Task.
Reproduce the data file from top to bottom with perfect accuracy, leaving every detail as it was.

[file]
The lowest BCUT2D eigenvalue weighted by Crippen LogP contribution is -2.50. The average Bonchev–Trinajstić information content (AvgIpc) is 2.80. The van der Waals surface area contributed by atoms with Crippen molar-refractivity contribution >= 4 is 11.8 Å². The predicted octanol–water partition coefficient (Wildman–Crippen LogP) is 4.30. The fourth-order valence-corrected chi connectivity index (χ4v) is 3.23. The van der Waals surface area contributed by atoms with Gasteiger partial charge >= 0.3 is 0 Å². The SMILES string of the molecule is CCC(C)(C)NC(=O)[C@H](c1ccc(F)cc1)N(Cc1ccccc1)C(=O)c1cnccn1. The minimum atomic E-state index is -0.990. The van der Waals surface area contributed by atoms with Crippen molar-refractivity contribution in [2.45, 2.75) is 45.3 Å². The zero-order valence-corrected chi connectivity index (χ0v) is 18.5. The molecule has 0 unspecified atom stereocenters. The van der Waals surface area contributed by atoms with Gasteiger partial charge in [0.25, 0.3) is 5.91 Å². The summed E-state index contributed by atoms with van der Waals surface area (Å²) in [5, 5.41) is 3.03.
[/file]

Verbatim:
The lowest BCUT2D eigenvalue weighted by Crippen LogP contribution is -2.50. The average Bonchev–Trinajstić information content (AvgIpc) is 2.80. The van der Waals surface area contributed by atoms with Crippen molar-refractivity contribution >= 4 is 11.8 Å². The predicted octanol–water partition coefficient (Wildman–Crippen LogP) is 4.30. The fourth-order valence-corrected chi connectivity index (χ4v) is 3.23. The van der Waals surface area contributed by atoms with Gasteiger partial charge >= 0.3 is 0 Å². The SMILES string of the molecule is CCC(C)(C)NC(=O)[C@H](c1ccc(F)cc1)N(Cc1ccccc1)C(=O)c1cnccn1. The minimum atomic E-state index is -0.990. The van der Waals surface area contributed by atoms with Crippen molar-refractivity contribution in [2.45, 2.75) is 45.3 Å². The zero-order valence-corrected chi connectivity index (χ0v) is 18.5. The molecule has 0 unspecified atom stereocenters. The van der Waals surface area contributed by atoms with Gasteiger partial charge in [0.25, 0.3) is 5.91 Å². The summed E-state index contributed by atoms with van der Waals surface area (Å²) in [5, 5.41) is 3.03.